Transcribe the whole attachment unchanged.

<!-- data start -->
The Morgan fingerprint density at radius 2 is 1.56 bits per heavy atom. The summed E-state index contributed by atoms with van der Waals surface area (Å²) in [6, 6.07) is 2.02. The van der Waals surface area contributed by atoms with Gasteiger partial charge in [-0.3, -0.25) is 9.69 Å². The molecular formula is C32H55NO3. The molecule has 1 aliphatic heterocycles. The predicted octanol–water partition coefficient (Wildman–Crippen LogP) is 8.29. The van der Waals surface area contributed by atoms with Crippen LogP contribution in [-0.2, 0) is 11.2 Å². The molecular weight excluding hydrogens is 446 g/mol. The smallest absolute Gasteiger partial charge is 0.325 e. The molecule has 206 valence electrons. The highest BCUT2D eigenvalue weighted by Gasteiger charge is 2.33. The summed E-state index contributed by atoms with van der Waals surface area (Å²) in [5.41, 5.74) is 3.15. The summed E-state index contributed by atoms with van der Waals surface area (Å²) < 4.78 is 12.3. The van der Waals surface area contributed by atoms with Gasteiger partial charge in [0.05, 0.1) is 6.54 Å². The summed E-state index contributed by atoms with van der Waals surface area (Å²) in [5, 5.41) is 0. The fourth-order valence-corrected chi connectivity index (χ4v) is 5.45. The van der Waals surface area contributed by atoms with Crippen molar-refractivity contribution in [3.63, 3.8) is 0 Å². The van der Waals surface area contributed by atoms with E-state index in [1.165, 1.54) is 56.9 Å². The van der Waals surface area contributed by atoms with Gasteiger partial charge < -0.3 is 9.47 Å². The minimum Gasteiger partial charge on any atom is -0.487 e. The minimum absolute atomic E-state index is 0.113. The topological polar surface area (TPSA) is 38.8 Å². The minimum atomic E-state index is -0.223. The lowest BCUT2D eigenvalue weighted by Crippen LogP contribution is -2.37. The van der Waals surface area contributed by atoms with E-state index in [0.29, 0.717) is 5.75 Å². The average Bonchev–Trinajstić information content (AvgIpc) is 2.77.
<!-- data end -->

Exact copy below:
The Morgan fingerprint density at radius 2 is 1.56 bits per heavy atom. The summed E-state index contributed by atoms with van der Waals surface area (Å²) in [6, 6.07) is 2.02. The van der Waals surface area contributed by atoms with Gasteiger partial charge in [-0.3, -0.25) is 9.69 Å². The molecular formula is C32H55NO3. The molecule has 1 aliphatic heterocycles. The predicted octanol–water partition coefficient (Wildman–Crippen LogP) is 8.29. The van der Waals surface area contributed by atoms with Crippen LogP contribution in [-0.2, 0) is 11.2 Å². The molecular weight excluding hydrogens is 446 g/mol. The smallest absolute Gasteiger partial charge is 0.325 e. The molecule has 206 valence electrons. The highest BCUT2D eigenvalue weighted by Gasteiger charge is 2.33. The summed E-state index contributed by atoms with van der Waals surface area (Å²) in [5.41, 5.74) is 3.15. The summed E-state index contributed by atoms with van der Waals surface area (Å²) < 4.78 is 12.3. The van der Waals surface area contributed by atoms with Gasteiger partial charge in [0.05, 0.1) is 6.54 Å². The summed E-state index contributed by atoms with van der Waals surface area (Å²) in [5, 5.41) is 0. The fourth-order valence-corrected chi connectivity index (χ4v) is 5.45. The van der Waals surface area contributed by atoms with Crippen molar-refractivity contribution in [3.63, 3.8) is 0 Å². The van der Waals surface area contributed by atoms with E-state index in [1.165, 1.54) is 56.9 Å². The van der Waals surface area contributed by atoms with Gasteiger partial charge < -0.3 is 9.47 Å². The minimum Gasteiger partial charge on any atom is -0.487 e. The minimum absolute atomic E-state index is 0.113. The topological polar surface area (TPSA) is 38.8 Å². The minimum atomic E-state index is -0.223. The lowest BCUT2D eigenvalue weighted by Crippen LogP contribution is -2.37. The van der Waals surface area contributed by atoms with E-state index in [0.29, 0.717) is 5.75 Å². The average Bonchev–Trinajstić information content (AvgIpc) is 2.77.